Currently Being ModeratedMay 6, 2012 8:55 PM (in response to 9 DOT 9.)
If it started after the HDD replacement, then you need to have whoever did the work correct the problem by using the correct Hard Drive.
For reference, see > Apple Further Restricts Upgrade Options on New iMacs | Other World Computing Blog
Currently Being ModeratedMay 6, 2012 9:10 PM (in response to den.thed)
Interesting article, the work was done at an apple store..
Shouldn't they know how to fix it?
That acticle says that the Hard Drive can't even be removed
so does that mean they just shouldn't touch it?
Currently Being ModeratedMay 6, 2012 9:16 PM (in response to 9 DOT 9.)
Read through the article (as I just did; never seen it before; thanks for link) down to the comments and it looks like OWC finally came up with a solution. I think early on they were just saying it seemed to be designed so as to encourage you just to not remove the HDD.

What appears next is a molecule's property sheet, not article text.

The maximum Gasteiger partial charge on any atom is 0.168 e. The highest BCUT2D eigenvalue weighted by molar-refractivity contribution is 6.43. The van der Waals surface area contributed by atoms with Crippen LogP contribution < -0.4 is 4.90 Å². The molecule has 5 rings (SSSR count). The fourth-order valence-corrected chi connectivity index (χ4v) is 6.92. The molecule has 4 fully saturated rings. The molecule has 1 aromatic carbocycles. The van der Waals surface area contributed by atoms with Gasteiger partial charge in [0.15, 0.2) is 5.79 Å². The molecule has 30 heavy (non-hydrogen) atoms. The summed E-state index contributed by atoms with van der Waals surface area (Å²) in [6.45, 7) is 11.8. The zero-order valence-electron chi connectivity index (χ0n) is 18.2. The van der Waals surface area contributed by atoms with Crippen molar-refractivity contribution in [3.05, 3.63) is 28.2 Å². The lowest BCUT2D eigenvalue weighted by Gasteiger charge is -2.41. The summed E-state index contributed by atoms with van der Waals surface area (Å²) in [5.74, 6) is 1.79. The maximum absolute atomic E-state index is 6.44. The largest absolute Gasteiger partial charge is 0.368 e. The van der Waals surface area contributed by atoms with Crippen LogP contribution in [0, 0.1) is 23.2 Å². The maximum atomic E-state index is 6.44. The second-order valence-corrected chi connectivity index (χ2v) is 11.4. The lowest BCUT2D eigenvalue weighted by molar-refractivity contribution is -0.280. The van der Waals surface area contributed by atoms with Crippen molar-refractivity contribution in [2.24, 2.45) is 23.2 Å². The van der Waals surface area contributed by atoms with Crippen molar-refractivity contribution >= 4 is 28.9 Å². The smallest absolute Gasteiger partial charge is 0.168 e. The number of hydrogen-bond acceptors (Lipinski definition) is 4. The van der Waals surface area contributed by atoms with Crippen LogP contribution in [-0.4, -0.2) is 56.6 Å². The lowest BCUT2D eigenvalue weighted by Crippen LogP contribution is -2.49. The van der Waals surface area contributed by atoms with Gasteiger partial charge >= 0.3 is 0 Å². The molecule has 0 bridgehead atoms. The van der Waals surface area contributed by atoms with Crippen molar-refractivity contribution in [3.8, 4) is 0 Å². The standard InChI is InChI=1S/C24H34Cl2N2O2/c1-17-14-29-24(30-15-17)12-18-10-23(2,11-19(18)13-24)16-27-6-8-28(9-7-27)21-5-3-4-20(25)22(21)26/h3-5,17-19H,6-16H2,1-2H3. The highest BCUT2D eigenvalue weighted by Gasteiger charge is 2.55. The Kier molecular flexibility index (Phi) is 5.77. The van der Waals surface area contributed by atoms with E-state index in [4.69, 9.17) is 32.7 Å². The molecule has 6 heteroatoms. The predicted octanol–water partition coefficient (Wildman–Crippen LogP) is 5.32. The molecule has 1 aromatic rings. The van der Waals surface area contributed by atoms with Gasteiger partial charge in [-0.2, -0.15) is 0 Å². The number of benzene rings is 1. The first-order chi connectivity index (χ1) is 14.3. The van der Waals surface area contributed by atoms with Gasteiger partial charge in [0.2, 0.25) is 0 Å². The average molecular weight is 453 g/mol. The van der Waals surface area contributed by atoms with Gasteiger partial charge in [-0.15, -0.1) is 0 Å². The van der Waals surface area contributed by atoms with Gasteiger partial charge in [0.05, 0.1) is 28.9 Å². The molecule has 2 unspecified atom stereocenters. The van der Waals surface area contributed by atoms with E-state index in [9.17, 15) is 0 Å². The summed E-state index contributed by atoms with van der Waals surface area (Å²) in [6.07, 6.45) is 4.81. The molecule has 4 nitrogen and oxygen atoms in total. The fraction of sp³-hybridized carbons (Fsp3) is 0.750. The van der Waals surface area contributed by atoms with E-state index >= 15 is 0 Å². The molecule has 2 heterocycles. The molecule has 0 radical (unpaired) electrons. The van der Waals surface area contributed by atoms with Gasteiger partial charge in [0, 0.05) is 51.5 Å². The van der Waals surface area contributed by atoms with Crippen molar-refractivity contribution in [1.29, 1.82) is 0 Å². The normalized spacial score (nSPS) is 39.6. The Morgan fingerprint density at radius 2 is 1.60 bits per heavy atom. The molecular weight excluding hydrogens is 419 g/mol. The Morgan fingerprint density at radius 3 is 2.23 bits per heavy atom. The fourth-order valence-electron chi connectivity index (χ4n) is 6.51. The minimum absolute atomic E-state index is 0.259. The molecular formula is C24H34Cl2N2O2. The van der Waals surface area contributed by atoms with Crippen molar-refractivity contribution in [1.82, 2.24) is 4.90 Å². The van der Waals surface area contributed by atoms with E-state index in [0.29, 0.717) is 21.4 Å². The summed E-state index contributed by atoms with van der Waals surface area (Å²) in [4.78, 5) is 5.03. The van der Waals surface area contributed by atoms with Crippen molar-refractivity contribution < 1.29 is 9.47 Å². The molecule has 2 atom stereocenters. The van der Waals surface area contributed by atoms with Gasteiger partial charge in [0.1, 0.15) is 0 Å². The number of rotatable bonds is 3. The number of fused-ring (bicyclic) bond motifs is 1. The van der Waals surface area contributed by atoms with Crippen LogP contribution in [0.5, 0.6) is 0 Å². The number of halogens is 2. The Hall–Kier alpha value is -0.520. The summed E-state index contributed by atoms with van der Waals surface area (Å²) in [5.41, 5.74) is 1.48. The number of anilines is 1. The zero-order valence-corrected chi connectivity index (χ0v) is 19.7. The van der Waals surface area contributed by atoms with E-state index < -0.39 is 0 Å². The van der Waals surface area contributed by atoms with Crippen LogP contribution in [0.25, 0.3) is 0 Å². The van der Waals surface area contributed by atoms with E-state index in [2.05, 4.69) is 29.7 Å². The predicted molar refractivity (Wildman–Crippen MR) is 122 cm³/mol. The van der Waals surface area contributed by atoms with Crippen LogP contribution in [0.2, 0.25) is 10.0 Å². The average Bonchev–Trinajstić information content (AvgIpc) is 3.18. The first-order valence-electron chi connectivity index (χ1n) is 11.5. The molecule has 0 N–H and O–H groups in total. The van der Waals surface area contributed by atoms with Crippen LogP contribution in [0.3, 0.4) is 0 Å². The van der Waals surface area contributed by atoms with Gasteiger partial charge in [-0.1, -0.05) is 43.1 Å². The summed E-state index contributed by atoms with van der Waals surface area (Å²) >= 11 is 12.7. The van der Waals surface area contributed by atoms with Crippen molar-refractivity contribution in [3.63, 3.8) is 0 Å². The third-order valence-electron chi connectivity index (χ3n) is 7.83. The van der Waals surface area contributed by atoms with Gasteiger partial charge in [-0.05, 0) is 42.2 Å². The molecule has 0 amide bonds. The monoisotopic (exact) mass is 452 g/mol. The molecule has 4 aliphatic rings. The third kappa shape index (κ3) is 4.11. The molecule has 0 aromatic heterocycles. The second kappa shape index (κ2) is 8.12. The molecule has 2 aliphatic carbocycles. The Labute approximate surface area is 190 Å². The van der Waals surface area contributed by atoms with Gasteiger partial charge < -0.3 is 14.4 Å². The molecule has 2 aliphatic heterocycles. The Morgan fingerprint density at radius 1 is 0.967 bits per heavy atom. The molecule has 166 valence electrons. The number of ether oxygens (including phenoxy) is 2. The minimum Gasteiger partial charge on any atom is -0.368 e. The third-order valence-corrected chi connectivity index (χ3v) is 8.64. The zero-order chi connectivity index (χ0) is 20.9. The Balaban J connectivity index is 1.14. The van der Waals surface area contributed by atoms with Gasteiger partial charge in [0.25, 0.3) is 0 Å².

Get the person who did the service to confirm with you what was done and installed. Even a trained person can slip up, especially with something as unusual as this.
Currently Being ModeratedMay 6, 2012 9:36 PM (in response to 9 DOT 9.)
It does not say that they can not be replaced, it say's that they need to be replaced with certian model Drives.
If there is no satisfaction with the service department, then escalate the problem to the store manager first and then to Apple Support if the problem goes unresolved.